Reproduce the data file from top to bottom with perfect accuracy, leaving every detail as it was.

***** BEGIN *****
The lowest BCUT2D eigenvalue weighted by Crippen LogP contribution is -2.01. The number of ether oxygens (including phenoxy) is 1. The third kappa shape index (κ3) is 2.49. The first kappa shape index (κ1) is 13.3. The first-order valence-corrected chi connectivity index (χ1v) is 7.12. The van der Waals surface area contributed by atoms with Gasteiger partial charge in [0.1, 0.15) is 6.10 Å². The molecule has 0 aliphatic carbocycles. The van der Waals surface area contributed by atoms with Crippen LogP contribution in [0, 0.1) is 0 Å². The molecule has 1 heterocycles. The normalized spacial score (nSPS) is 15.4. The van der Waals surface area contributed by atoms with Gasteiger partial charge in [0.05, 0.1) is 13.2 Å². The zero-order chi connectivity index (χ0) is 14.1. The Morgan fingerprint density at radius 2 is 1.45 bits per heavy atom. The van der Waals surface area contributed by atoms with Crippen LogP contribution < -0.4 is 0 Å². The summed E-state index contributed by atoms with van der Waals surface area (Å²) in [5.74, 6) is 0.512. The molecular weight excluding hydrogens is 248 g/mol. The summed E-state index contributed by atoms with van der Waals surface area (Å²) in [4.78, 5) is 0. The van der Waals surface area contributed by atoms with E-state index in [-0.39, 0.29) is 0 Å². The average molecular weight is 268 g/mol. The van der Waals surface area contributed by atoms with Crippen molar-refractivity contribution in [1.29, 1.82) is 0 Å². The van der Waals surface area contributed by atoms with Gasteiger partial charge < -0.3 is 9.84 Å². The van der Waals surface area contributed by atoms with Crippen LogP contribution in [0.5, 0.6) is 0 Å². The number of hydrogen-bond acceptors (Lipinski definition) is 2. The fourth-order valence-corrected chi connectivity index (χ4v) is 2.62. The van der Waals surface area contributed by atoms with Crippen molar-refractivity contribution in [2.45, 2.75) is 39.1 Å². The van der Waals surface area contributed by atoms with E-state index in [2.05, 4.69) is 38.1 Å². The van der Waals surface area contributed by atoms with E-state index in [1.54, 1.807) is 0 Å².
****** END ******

The lowest BCUT2D eigenvalue weighted by Crippen LogP contribution is -2.01. The number of ether oxygens (including phenoxy) is 1. The third kappa shape index (κ3) is 2.49. The first kappa shape index (κ1) is 13.3. The first-order valence-corrected chi connectivity index (χ1v) is 7.12. The van der Waals surface area contributed by atoms with Gasteiger partial charge in [0.1, 0.15) is 6.10 Å². The molecule has 0 aliphatic carbocycles. The van der Waals surface area contributed by atoms with Crippen LogP contribution in [0, 0.1) is 0 Å². The molecule has 1 heterocycles. The normalized spacial score (nSPS) is 15.4. The van der Waals surface area contributed by atoms with Gasteiger partial charge in [0.05, 0.1) is 13.2 Å². The zero-order chi connectivity index (χ0) is 14.1. The Morgan fingerprint density at radius 2 is 1.45 bits per heavy atom. The van der Waals surface area contributed by atoms with Crippen LogP contribution < -0.4 is 0 Å². The summed E-state index contributed by atoms with van der Waals surface area (Å²) in [5.74, 6) is 0.512. The molecular weight excluding hydrogens is 248 g/mol. The summed E-state index contributed by atoms with van der Waals surface area (Å²) in [4.78, 5) is 0. The van der Waals surface area contributed by atoms with E-state index in [-0.39, 0.29) is 0 Å². The average molecular weight is 268 g/mol. The van der Waals surface area contributed by atoms with Crippen molar-refractivity contribution in [1.29, 1.82) is 0 Å². The van der Waals surface area contributed by atoms with Gasteiger partial charge < -0.3 is 9.84 Å². The van der Waals surface area contributed by atoms with Crippen LogP contribution in [0.5, 0.6) is 0 Å². The number of hydrogen-bond acceptors (Lipinski definition) is 2. The fourth-order valence-corrected chi connectivity index (χ4v) is 2.62. The van der Waals surface area contributed by atoms with Crippen molar-refractivity contribution in [2.45, 2.75) is 39.1 Å². The van der Waals surface area contributed by atoms with E-state index in [2.05, 4.69) is 38.1 Å². The van der Waals surface area contributed by atoms with E-state index in [1.54, 1.807) is 0 Å².